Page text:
One year ago, we held our last in person meeting in Geneva. Soon afterwards, the world went into lockdown.
But today, even though we are only meeting virtually, there is new hope: Thanks to global cooperation, effective vaccines were developed quicker than ever before in history.
As early as April 2020, our alliance had called for treating vaccines as “global public goods”. Now, we have to deliver on this commitment.
This means strengthening the multilateral health infrastructure that we have built during the pandemic – particularly the ACT-Accelerator and COVAX, its vaccine pillar. They remain the best tools to avoid a global run on vaccines in which all of us would lose.
Dear colleagues, dear friends,
Last week, Germany therefore pledged an additional amount of 1.5 billion euro for the ACT-Accelerator. This brings our contribution to 2.1 billion euro, making us the single biggest donor. We also welcome the recent new contributions announced by the United States, the European Union, Japan, Canada and others.
Now, we must work together to ensure that COVAX also gets the necessary vaccines. I am particularly happy to see the first delivery of COVAX vaccines arrive in Ghana today. Other locations will follow this week.
At the same time, we should look beyond the current virus. We invite you all to contribute to the resolution on strengthening the World Health Organisation’s global emergency preparedness and response, which the European Union has tabled in the run-up to the World Health Assembly in May.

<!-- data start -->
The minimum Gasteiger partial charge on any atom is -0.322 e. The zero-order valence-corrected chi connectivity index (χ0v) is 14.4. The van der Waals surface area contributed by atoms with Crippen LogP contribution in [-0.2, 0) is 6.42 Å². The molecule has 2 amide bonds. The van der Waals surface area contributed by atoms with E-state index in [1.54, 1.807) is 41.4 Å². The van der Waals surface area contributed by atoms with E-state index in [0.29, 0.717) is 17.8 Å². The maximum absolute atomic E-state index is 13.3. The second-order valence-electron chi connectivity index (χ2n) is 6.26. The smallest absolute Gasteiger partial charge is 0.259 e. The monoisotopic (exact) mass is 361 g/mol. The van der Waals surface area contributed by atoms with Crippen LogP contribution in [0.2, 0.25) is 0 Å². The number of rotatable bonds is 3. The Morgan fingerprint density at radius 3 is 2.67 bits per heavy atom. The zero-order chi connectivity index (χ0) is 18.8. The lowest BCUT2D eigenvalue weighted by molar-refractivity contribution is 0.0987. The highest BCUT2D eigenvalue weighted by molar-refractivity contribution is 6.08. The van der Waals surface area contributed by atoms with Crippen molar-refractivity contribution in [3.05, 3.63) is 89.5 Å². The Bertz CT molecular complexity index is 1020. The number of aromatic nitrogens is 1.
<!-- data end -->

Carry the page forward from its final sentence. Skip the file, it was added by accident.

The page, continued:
One of the pandemic’s side effects was the boost it gave to the digital revolution. New technologies create opportunities, but also entail risks.
How do we protect human rights online as much as offline? And how do we make sure that artificial intelligence reduces discrimination instead of reinforcing it?
These are questions we should work on together. And I hope you will support a new resolution of the Human Rights Council that would extend the mandate of the Special Rapporteur on the Right to Privacy into the digital sphere.
Finally, ladies and gentlemen,
the fight against the pandemic must not distract our attention from other existential threats – climate change for instance.
Last year, many countries and the European Union set themselves more ambitious climate goals. Now, words need to be followed by action.
One issue our alliance is looking at is the negative consequences of climate change on human rights.
We are therefore encouraging those of you who have not yet done so to join the Geneva Pledge – to foster cooperation between the United Nations Framework Convention on Climate Change and the Human Rights Council.
The pandemic, the digital revolution and climate change remain the top challenges of our times.
It is on us to show that multilateralism is the answer. That multilateralism delivers.
This is the purpose of our group and this meeting today.
Thank you all for being a part of it! And now it is my great pleasure to hand over directly to you, dear Jean-Yves.